What is regenerative / fertile food?

Switching from edible food products to natural and unprocessed (or only gently processed) foods is a necessary first step, but it cannot stop there, at least not if your goal is optimal health and fertility.

If you want your food to optimally support your health and fertility, it needs to be grown in or raised on healthy and fertile soil. It also needs to help regenerate that very soil’s health and fertility. Only then can it actually regenerate your personal health and fertility. Regeneration goes beyond sustainability. To sustain simply means to maintain status quo – to continue doing what we are doing without deteriorating, but without improving either. However, these days the state of depletion of both, soils and bodies, is so advanced, that sustaining is no longer enough. We need regeneration, in other words to replenish and increase health and fertility. We definitely do NOT need further degeneration and depletion.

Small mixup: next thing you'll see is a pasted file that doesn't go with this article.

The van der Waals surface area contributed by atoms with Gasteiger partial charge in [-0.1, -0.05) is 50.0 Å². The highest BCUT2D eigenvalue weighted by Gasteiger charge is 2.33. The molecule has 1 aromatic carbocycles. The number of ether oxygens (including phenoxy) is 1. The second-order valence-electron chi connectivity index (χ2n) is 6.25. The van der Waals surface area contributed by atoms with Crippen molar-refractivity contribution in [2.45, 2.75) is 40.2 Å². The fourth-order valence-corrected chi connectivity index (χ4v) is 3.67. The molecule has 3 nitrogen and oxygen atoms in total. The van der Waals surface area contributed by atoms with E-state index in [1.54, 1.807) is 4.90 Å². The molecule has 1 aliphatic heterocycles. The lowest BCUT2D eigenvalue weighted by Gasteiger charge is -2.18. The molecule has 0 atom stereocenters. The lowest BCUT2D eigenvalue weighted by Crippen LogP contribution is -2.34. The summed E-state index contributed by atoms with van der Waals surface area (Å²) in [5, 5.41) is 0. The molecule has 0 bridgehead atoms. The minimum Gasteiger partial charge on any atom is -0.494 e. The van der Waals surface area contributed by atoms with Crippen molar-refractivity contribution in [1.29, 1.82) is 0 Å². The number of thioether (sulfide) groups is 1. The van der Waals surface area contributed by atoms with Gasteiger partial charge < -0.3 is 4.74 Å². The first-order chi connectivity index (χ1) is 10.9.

Regeneration in agriculture means to balance the ph of the soil, to build top soil and to increase the amount of humus the soil contains. Such a fertile soil will be full of life and has the capacity to take a lot of CO2 out of the atmosphere and store it in the soil – a process called carbon sequestration. It also has the capacity to absorb and hold a lot of water, which is crucial to prevent both droughts and floods. Systems of regenerative agriculture vary, but the shared principle is to leverage the synergy between plants and animals. Creating compost from plant matter and animal excrements is one popular way. Using cover crops (keeping the soil covered at all times) is another. A powerful, yet still under-explored way is high intensity – low duration rotational, holistic grazing. In that system, herds of animals are rotated to fresh spots of grass every few days.

Most foods, including natural foods and even many “organic” foods are unfortunately grown in ways that do NOT regenerate the soil and thus the body. In best case they sustain it, but even that is not a given.